I like the use of paper as a design detail in the squares, but see that I probably need to continue learning to control my edges as they tend to move in and out a bit depending on the thickness of the weft.

Wednesday, 1 February 2017

Tapestry weaving again

Although I am working on various things in the studio, I am currently veering towards tapestry weaving at the moment. It has been the main occupation of mine this winter, partly because I decided to submit something for an exhibition and partly because I just enjoy working in this way.

Tapestry weaving is tremendously stimulating, whether you spend a great deal of time designing or whether you think about the process as you build up the work through weaving. In the autumn I  went on a short course led by Fiona Hutchison which was very good for running through various techniques and introducing ways of thinking about tapestry weaving from a process perspective.

During that weekend I made two samples. One was an assembly of smaller elements each introducing a technique. A very useful way to explore colour and the way various yarns and fibre work together:

The warp was a multi-coloured cotton crepe, quite thin, so that I had to consider how dense to make the weft. I should say here that I am not a purist in terms of weft threads. It could be said that tapestry weaving needs to be woven using a smooth worsted wool or mohair (or some other non-elastic and tightly spun yarn) or perhaps a nettle yarn, and then only use these fibres throughout to gain a uniform work. I think this is an approach following in the tradition of gobelin weaving, however I feel closer to the experimentalists of recent decades who tested scale, texture and process.
So, I am less concerned about the purity of the weft: whether using weaving or knitting wool, synthetic novelty yarns, metallic or lurex or different types of braiding yarns, they can all contribute something to the texture of the weaving, and affect the way the light is reflected from the structure. I once found work by a Baltic tapestry weaver on the Web who was equally liberal in her use of different weft yarns and she made very large-scale works that looked quite spectacular. Using various different yarns in the weft does present its own problems: you have to look at how thick the different combinations of yarn work together, and I learnt on the course that hand-spun yarns may require more packing (probably because they can be loosely spun, but that depends on the original purpose of the yarn). Basically it would be difficult to achieve a smooth even surface with mixed fibre wefts. I usually combine knitting yarn with firmer yarns, linen, cotton and denser wools and this works OK. I am also exploring  the possibilities of showing warp in the weave. This is something Scandinavian weavers do well, and if work was done on a very large scale the warp could potentially become a dimension of the final fabric object.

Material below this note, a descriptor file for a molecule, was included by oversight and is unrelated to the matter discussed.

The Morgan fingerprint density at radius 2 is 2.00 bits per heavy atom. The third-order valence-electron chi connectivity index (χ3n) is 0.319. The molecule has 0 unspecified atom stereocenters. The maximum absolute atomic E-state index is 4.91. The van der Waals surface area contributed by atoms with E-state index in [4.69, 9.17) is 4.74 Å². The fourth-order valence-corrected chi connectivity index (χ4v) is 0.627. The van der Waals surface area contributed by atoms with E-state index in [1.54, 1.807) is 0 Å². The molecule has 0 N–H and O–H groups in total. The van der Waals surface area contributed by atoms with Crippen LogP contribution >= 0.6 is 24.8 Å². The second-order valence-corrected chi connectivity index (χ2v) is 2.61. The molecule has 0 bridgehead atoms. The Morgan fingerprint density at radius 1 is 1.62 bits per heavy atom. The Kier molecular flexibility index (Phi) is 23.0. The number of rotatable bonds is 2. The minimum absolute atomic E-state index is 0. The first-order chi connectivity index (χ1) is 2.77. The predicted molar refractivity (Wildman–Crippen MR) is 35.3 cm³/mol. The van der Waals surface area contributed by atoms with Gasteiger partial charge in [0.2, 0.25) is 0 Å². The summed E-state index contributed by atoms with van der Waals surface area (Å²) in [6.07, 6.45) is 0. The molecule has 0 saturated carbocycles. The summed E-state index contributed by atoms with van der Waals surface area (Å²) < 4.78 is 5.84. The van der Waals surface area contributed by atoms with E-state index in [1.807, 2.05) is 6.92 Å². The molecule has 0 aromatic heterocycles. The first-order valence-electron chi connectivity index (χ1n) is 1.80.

The second sample was using a single technique I had wanted to try for some time:

This is a way of creating texture building up sections that project over each other. I really liked this and can see some good potential for future works.
The sample was quite robust. Weaving loosely would not work in this case as you need to build up the weft to force the warps to space out. So I wove this using fairly thick weft elements and that feels quite good too, as in this case I could work out colour mixes along the way.
Over the Christmas holiday
I mentioned that I have been working on something that would be submitted to be assessed for an exhibition. This work was something I worked on most of the holiday this winter and I have now submitted it. I can provide a brief glimpse of it here, and will add pictures of the final thing once I know whether it has been accepted:
The wooden block with the weaving is one of two pieces that together make a 3D work I have called Crab Apple in Green and White. There is quite a lot of wrapping going on, and as my work concerns itself with nature and the notion of the organic there are suggestions of branches, twigs and growth. This has been quite a fun thing to work on as the format created constraints and I was able to work in a looser way with the weft to think about the way the relationship with how the warp sat on the blocks would work. Overall it was a satisfying work and I think the final dynamic between the blocks and the synthesis of the weavings is coherent.